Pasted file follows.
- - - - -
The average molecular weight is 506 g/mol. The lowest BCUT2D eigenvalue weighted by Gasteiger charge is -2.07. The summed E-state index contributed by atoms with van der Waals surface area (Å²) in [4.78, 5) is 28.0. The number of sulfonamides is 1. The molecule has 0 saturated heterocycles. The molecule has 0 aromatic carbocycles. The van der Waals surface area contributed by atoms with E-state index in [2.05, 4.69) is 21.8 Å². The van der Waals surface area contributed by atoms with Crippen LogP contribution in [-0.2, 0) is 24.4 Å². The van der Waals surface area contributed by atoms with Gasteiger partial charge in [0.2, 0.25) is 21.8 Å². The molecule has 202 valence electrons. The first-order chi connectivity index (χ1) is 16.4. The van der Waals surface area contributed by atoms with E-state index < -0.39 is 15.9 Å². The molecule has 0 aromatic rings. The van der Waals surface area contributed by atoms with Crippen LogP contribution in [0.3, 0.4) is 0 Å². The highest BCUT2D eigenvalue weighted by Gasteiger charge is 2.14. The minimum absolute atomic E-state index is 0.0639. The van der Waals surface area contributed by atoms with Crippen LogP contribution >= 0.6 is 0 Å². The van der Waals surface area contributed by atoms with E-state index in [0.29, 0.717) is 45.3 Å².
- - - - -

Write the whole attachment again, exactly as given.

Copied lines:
The average molecular weight is 506 g/mol. The lowest BCUT2D eigenvalue weighted by Gasteiger charge is -2.07. The summed E-state index contributed by atoms with van der Waals surface area (Å²) in [4.78, 5) is 28.0. The number of sulfonamides is 1. The molecule has 0 saturated heterocycles. The molecule has 0 aromatic carbocycles. The van der Waals surface area contributed by atoms with E-state index in [2.05, 4.69) is 21.8 Å². The van der Waals surface area contributed by atoms with Crippen LogP contribution in [-0.2, 0) is 24.4 Å². The van der Waals surface area contributed by atoms with Gasteiger partial charge in [0.2, 0.25) is 21.8 Å². The molecule has 202 valence electrons. The first-order chi connectivity index (χ1) is 16.4. The van der Waals surface area contributed by atoms with E-state index < -0.39 is 15.9 Å². The molecule has 0 aromatic rings. The van der Waals surface area contributed by atoms with Crippen LogP contribution in [0.3, 0.4) is 0 Å². The highest BCUT2D eigenvalue weighted by Gasteiger charge is 2.14. The minimum absolute atomic E-state index is 0.0639. The van der Waals surface area contributed by atoms with Crippen LogP contribution >= 0.6 is 0 Å². The van der Waals surface area contributed by atoms with E-state index in [0.29, 0.717) is 45.3 Å².